According to Bank of Uganda, for the month ending June, sugar export earnings declined to $7.4m (Shs27.3b) down from $11.4m (Shs42.3b) in May. During the period, Uganda exported a total of 14,991 tonnes down from 23,212 tonnes in May.
This was a decline of almost 8,221 tonnes, which represented a 54 per cent fall.
Industrial experts have indicated that the exports might decline further if the impasse with neighbouring countries, which are some of the key sugar export destinations, are not resolved.
For instance, Kenya last month cancelled all permits for sugar exporters from Uganda, noting its market was being flooded with cheap sugar. In issuing the ban against Ugandan sugar, Kenya’s agriculture cabinet secretary Peter Munya, reasoned the country’s sugar millers were being rendered uncompetitive.
Until recently, Kenya was the only market that had been importing Uganda’s sugar.
The ban meant that at least 35,000 tonnes of sugar exports from Uganda were locked out.
Before the ban, Uganda had been seeking to increase the uptake to at least 90,000 tonnes per quarter to help reduce stockpiles that currently stand at about 150,000 tonnes.
Tanzania, which had reopened its market for Ugandan sugar in June after a ban of almost a year, has since not taken in more sugar after just taking in 20,000 tonnes in June.
The country has since applied to import sugar outside the East African Community to close a deficit of about 90,000 tonnes.
In June, Uganda exported sugar worth $12m (Shs44b). However, no other exports of the commodity to Tanzania have since been recorded. Therefore, the developments across the region have forced a drastic decline in Uganda sugar exports falling by more than a half.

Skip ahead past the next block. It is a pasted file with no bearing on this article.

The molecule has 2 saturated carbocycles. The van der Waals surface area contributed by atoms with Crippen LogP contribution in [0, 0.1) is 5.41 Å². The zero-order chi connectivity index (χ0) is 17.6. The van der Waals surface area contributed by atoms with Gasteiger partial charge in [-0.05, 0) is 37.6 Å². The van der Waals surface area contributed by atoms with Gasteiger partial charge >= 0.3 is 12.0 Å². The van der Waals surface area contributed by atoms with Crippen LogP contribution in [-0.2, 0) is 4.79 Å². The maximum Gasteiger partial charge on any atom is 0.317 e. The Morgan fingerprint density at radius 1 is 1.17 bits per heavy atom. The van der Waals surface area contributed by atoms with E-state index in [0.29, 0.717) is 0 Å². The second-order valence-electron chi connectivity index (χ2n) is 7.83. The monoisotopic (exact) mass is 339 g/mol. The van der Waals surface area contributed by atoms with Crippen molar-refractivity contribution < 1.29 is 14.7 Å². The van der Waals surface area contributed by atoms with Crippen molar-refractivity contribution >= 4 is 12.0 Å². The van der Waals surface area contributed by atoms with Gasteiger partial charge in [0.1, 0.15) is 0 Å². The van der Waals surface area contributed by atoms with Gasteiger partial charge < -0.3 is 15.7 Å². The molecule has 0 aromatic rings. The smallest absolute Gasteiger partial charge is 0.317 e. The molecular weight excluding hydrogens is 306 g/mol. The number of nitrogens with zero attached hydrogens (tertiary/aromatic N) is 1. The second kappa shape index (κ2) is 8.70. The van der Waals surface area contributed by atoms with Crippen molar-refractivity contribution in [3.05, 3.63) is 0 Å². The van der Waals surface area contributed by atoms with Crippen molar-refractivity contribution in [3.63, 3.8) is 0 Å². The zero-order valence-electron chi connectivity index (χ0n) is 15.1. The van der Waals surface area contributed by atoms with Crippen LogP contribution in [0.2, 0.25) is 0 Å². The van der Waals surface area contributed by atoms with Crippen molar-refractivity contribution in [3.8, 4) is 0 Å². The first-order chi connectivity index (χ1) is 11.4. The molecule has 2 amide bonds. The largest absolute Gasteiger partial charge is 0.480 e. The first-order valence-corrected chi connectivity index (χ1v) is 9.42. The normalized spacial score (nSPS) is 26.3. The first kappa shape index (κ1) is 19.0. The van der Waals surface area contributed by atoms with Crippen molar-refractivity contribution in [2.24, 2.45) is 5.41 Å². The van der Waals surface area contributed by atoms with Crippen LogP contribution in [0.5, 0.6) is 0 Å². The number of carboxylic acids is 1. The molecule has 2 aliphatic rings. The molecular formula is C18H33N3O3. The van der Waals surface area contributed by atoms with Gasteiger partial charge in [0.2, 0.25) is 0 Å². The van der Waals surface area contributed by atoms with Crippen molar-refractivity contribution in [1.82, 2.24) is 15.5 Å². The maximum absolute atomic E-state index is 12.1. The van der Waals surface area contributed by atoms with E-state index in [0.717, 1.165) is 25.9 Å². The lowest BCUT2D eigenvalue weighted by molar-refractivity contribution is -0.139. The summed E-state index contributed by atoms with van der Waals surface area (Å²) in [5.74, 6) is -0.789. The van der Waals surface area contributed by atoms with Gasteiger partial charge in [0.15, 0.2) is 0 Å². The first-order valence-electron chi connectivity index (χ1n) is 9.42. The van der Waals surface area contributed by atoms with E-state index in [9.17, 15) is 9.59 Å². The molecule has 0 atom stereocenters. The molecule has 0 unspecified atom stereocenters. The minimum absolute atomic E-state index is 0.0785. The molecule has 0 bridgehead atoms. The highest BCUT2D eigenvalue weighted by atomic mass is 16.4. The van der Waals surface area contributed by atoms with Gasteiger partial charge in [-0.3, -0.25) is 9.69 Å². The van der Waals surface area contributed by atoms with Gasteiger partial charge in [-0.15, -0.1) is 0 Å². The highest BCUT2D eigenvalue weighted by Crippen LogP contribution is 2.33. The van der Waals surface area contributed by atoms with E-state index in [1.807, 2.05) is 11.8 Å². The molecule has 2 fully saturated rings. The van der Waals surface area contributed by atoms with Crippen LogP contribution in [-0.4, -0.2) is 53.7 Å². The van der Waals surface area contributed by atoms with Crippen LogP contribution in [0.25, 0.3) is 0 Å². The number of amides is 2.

Mr Jim Kabeho, the Uganda Sugar Manufacturers Association chairman, said whereas things are not bad now, the industry expects a further decline if Kenya and Tanzania continue to lock out Uganda’s sugar exports.
“New players (Atiak Sugar factory) have come on board [while] existing producers have stockpiles. This is a big challenge we are experiencing,” he said, noting that it is time players and government search for other markets as they wait to resolve the issues in not only Kenya and Tanzania but also Rwanda.
“We are targeting DR Congo, South Sudan, and Zambia which are supporting the industry,” he said.
According to Mr Kabeho, Uganda is seeking new markets in DR Congo, South Sudan, and Zambia to support sustained exports growth. On Wednesday [August 12], he said, sugar producers had also held a meeting with an Ethiopian delegation in Kampala for trade negotiations, among which included the possibility of exporting sugar to the country.
Ethiopia has an annual sugar demand of over seven million quintals.